Arrows in Figure 6 point at the most “promiscuous” sproteins and receptors (rows and columns of the heat map, respectively) involved in multiple protein-protein interactions. These are further summarized in Tables 4 and 5. For example, several sproteins that belong to Ferritin, Fumarase C, Hemaggutinin ectodomain and Helix hairpins topologies are predicted to interact with >1,500 receptor proteins (Table 4). As shown in Figure 6B, a common feature of these proteins is a high helical content. Studies focusing on protein interfaces reveal that α-helices located on protein surface form bioactive regions responsible for the recognition of other macromolecules, thus often mediate protein-protein interactions [45, 46]. Table 5 lists the most “promiscuous” receptors from mouse proteome predicted to form interactions with sproteins. Interestingly, many of these proteins belong to nuclear receptor family of signal-regulated transcription factors that play a critical role in development and homeostasis of multicellular organisms [47, 48]. A special feature of nuclear receptors is their ability to recruit a significant number of other proteins to facilitate the process of gene transcription [49, 50]. Our large-scale modeling of putative protein-protein interactions suggests that many uncharacterized sproteins may act as upstream target proteins directly linked to transcription inhibitory mechanisms in mammalian cells. This is also consistent with previous findings suggesting that many sproteins localize to perinuclear space and play roles in cell signaling [12].
Table 4

Examples of protein-protein interactions involving sproteins

Rank

Sprotein

Model confidence a

PPI b

CATH assignment

Domain

TM-score c

Classification

1

B930036P11

0.48

1,757

1ji4A00

0.82

1.20.1260 (Ferritin)

2

E430007D20

0.47

1,638

2x75A02

0.59

1.20.200 (Fumarase C)

3

G530013D06

0.55

1,596

3m5jB00

0.80

3.90.20 (Hemagglutinin ectodomain)

4

A730094F08

0.44

1,525

1pd3A00

0.75

1.10.287 (Helix hairpins)

5

1110020 M21

0.46

1,420

1wp1B01

0.57

1.20.1600 (Outer membrane efflux proteins)

6

2310075O16

0.45

1,416

3ud0A00

0.56

1.10.3080 (Clc chloride channel)

7

6720468P07

0.41

1,390

1wdzA00

0.62

1.20.1270 (Substrate binding domain of Dnak)

8

I830091D09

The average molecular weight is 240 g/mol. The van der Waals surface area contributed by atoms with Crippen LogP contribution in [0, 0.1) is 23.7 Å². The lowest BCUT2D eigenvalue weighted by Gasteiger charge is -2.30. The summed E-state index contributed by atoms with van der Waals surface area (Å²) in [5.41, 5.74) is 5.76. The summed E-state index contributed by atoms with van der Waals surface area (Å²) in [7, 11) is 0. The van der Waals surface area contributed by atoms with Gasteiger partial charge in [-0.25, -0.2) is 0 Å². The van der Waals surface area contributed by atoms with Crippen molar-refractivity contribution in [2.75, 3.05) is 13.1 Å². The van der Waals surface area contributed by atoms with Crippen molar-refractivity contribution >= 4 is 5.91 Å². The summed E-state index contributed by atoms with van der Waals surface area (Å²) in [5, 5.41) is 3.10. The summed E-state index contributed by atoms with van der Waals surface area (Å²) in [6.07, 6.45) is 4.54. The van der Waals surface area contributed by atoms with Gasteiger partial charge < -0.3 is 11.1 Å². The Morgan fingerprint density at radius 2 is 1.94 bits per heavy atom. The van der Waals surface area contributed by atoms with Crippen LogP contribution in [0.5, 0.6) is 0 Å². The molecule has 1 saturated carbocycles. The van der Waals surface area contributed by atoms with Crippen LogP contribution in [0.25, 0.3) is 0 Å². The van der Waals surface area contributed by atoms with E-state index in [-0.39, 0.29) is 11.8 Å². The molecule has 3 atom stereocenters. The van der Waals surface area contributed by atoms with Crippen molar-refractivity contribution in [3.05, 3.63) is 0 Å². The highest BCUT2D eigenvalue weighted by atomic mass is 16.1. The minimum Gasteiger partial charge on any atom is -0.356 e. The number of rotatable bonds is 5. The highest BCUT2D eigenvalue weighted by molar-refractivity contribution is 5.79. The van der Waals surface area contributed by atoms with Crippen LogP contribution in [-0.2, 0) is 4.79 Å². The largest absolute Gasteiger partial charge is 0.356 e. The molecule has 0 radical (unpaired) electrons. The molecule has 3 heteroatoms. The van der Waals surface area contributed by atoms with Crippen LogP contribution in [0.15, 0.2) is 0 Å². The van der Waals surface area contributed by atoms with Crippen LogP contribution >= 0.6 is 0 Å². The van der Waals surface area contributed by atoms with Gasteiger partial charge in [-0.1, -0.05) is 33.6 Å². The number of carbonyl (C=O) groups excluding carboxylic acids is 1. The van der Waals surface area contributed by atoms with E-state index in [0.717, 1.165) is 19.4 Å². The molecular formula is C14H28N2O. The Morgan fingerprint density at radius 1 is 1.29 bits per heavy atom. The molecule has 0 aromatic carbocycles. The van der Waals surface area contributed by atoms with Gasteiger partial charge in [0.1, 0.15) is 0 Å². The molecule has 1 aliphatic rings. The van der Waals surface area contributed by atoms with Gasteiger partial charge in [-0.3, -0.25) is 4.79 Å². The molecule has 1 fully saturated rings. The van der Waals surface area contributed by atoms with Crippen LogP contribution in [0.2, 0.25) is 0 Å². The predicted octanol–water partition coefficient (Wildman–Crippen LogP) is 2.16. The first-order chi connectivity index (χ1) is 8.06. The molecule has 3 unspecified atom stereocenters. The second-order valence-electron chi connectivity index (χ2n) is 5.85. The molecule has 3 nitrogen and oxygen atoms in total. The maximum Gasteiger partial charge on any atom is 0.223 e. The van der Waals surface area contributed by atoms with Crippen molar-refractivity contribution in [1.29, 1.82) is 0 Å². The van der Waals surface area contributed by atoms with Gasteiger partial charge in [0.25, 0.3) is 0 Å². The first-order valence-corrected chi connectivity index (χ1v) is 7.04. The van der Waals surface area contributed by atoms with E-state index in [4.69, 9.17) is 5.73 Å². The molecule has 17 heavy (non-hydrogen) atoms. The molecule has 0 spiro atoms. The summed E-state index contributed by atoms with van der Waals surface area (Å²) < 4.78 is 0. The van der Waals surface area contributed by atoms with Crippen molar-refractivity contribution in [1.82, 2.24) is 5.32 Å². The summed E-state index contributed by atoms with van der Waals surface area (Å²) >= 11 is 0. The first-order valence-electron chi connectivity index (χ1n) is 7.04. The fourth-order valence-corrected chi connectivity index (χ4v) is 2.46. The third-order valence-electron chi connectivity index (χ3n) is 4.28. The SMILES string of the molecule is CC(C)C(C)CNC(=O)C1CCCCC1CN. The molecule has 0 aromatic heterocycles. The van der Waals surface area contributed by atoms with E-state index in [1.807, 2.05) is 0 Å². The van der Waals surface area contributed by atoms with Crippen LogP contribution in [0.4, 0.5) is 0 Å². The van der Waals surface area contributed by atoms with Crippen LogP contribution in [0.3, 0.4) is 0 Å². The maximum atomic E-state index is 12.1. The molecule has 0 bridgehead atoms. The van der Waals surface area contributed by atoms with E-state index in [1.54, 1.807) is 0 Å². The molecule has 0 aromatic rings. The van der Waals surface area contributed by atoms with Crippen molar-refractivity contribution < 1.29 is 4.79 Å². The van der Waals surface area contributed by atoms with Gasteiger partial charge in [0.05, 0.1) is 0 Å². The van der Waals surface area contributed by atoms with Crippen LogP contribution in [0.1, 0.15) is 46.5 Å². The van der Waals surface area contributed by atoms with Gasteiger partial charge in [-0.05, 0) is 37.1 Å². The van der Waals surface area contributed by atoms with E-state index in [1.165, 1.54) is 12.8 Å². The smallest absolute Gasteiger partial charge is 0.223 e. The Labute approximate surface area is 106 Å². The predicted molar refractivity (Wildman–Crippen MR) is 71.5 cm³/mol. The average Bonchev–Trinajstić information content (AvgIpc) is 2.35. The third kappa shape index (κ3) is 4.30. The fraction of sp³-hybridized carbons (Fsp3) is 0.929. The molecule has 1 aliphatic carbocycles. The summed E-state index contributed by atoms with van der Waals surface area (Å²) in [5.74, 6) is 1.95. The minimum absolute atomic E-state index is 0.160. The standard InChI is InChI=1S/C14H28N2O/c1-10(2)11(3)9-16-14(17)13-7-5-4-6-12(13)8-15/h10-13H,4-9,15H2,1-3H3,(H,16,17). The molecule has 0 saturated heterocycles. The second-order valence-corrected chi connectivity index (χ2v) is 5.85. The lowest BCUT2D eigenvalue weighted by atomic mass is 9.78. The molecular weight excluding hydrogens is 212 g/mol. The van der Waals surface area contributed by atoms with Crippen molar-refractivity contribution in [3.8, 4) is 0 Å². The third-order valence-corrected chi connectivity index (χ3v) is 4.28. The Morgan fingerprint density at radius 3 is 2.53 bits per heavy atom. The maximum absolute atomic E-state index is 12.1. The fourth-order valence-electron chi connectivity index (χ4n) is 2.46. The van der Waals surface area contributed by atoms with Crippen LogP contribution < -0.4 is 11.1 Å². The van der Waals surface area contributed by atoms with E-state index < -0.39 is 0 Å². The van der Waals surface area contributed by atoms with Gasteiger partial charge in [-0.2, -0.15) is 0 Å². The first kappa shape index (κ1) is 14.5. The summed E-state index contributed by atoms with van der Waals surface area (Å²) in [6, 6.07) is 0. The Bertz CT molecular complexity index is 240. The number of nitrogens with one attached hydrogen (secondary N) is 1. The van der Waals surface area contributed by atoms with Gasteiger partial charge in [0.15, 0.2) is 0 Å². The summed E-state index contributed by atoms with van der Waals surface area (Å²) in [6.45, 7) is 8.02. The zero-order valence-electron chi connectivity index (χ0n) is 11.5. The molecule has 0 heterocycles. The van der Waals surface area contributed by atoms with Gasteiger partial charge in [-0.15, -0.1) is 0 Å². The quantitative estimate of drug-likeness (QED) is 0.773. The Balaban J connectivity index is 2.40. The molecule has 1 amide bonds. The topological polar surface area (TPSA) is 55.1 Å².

0.83

1,311

1icwB00

0.80

2.40.50 (Dihydrolipoamide Acetyltransferase)

9

G630033A22

0.52

1,295

1y9qA01

0.71

1.10.260 (434 Repressor, N-term)

10

K430331D04

0.41

1,287

2jexA01

0.97

1.10.287 (Helix hairpins)

a TM-score for the top structural model estimated by e Thread; b number of putative protein-protein interactions with the remaining gene products in the mouse proteome; c TM-score between the structural model and the top CATH domain hit.

Ten most “promiscuous” sproteins and their CATH assignment.

Table 5

Examples of protein-protein interactions involving sproteins

Rank

Receptor ensembl ID

PPI a

UniProt

ID

Name

Description

1

ENSMUSP00000039175

118

Q62227

Nr0b2

Nuclear receptor subfamily 0 group B member 2

2

ENSMUSP00000118161

117

B8JJI9

Nr2f1

Nuclear receptor subfamily 2, group F, member 1

3

ENSMUSP00000025906

116

O08580

Esrra

Steroid hormone receptor ERR1

4

ENSMUSP00000101214

115

P19785

Esr1

Estrogen receptor

5

ENSMUSP00000067266

115

P18911

Rarg

Retinoic acid receptor gamma

6

ENSMUSP00000076491

114

P28700

Rxva

Retinoic acid receptor RXR-alpha

7

ENSMUSP00000106051

114

O08537

Esr2

Estrogen receptor beta

8

ENSMUSP00000027649

113

P45448

Nr5a2

Nuclear receptor subfamily 5 group A member 2

9

ENSMUSP00000053092

108

Q60641

Nr1h4

Bile acid receptor

10

ENSMUSP00000026036

107

Q61066

Nr0b1

Nuclear receptor subfamily 0 group B member 1

a Number of putative interactions with sproteins.

Ten most “promiscuous” receptors forming putative interactions with sproteins.

Small proteins interact with ligands